Former Commonwealth Secretary-General, Chief Emeka Anyaoku, has called for the restructuring of the present federal structure to the 1963 regional system of government.
He made the call on Thursday in an opening remark at the 2012 Annual Faculty of Arts Conference, Nnamdi Azikiwe University, Awka.
Anyaoku, who was the chairman of the occasion, argued that federalism along the old regions would save cost of governance and improve efficiency in administration.
Speaking on the challenges of good governance in Nigeria, Anyaoku said that established institutions and good leadership were the basic prerequisite for good governance.
He emphasised transparency as the key to good leadership, blaming corruption as an impediment to good governance.
“Apart from fuelling the mismanagement of our national resources, corruption detracts from our character as a people, as well as impugns the integrity of our leadership at all levels of governance.
“Corruption has so seriously eaten deep into the fabric of our society that it has virtually swallowed up our collective values,” he said.
He suggested that the attack on corruption should begin from the education sector “by remodeling our schools’ curricular and encouraging our teachers to teach civic and virtues of service.”
The former Commonwealth scribe further called for improvement of the current state of civil service at all the three tiers of government by rebuilding and motivating workers.
He urged the five South-East states to develop more seriously a regional economic cooperation, noting that if its human resources were developed, the region would create one of the fastest growing economies in the country and West Africa.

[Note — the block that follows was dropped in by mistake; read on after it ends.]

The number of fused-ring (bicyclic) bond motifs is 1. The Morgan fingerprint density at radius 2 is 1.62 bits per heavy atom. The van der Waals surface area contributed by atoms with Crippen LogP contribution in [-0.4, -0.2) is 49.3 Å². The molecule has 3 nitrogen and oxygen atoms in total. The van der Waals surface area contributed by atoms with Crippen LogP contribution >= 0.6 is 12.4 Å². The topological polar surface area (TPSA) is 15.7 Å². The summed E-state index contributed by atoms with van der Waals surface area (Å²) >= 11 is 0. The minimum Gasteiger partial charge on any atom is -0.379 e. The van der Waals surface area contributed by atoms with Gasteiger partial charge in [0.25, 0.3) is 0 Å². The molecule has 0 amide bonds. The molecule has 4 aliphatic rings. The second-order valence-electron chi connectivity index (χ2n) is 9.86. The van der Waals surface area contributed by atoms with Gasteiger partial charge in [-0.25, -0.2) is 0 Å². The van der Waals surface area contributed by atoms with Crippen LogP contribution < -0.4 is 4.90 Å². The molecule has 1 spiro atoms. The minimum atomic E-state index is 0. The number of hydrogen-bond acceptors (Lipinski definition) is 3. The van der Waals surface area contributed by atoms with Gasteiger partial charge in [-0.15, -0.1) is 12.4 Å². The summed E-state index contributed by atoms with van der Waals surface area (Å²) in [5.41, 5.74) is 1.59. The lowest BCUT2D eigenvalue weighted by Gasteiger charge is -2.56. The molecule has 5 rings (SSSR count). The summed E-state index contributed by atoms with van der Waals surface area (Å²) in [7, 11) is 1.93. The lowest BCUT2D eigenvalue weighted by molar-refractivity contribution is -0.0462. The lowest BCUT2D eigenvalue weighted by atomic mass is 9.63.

In a lecture entitled: ``Nigeria: Towards the creation of Incentives and Structures for Good Governance,’’ former CBN Governor, Prof. Charles Soludo, argued that the discovery of oil had done more curse than blessing to the country.
According to him, the discovery of oil has created a pervasive incentive system of corruption and has rather deteriorated our society.
He also called for the re-examination of the federal structure to a regional structure to encourage competition and less dependence on the government at the centre for allocation.
“There is need for a competitive federalism where the six geo-political zones become federating units and the present states become provinces to reduce cost of governance and frequent calls for state creation.
“We must also redefine what we do with our oil money. It should be used for building capacities for the future.
“You don’t measure good governance with the number of roads or projects you have done, but with the type of change at the level of unemployment, provision of pipe borne water, efficient railways, among others,” he said.
In a brief remark, the Vice Chancellor of the university, Prof. Boniface Egboka, noted that the institution was fast becoming classic because of the regular exposure of both the academic and non-academic staff as well as students by eminent scholars.
Egboka added that the conference was a tribute to the first Nigerian President, Dr Nnamdi Azikiwe, for his contribution to the development of the country and good governance.